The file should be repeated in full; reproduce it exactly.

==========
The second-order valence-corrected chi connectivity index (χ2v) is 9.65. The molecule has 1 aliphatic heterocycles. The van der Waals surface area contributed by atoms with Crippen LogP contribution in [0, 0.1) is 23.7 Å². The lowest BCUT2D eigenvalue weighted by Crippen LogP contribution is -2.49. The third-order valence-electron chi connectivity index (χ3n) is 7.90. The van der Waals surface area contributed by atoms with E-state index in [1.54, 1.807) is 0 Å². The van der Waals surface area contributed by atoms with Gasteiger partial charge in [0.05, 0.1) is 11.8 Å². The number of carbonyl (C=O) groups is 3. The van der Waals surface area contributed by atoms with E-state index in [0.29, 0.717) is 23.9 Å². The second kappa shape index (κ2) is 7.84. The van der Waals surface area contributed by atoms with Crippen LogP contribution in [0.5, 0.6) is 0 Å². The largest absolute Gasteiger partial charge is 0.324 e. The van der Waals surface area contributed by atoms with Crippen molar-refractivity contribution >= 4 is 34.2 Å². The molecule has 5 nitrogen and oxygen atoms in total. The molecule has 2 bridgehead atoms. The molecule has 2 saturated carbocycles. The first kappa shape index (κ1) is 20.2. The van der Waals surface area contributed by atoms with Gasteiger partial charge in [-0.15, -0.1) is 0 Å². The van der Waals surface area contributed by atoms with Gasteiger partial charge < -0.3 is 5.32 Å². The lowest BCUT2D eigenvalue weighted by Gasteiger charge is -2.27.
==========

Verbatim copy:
The second-order valence-corrected chi connectivity index (χ2v) is 9.65. The molecule has 1 aliphatic heterocycles. The van der Waals surface area contributed by atoms with Crippen LogP contribution in [0, 0.1) is 23.7 Å². The lowest BCUT2D eigenvalue weighted by Crippen LogP contribution is -2.49. The third-order valence-electron chi connectivity index (χ3n) is 7.90. The van der Waals surface area contributed by atoms with E-state index in [1.54, 1.807) is 0 Å². The van der Waals surface area contributed by atoms with Gasteiger partial charge in [0.05, 0.1) is 11.8 Å². The number of carbonyl (C=O) groups is 3. The van der Waals surface area contributed by atoms with E-state index in [0.29, 0.717) is 23.9 Å². The second kappa shape index (κ2) is 7.84. The van der Waals surface area contributed by atoms with Crippen LogP contribution in [0.5, 0.6) is 0 Å². The largest absolute Gasteiger partial charge is 0.324 e. The van der Waals surface area contributed by atoms with Crippen molar-refractivity contribution >= 4 is 34.2 Å². The molecule has 5 nitrogen and oxygen atoms in total. The molecule has 2 bridgehead atoms. The molecule has 2 saturated carbocycles. The first kappa shape index (κ1) is 20.2. The van der Waals surface area contributed by atoms with Gasteiger partial charge in [-0.15, -0.1) is 0 Å². The van der Waals surface area contributed by atoms with Gasteiger partial charge < -0.3 is 5.32 Å². The lowest BCUT2D eigenvalue weighted by Gasteiger charge is -2.27.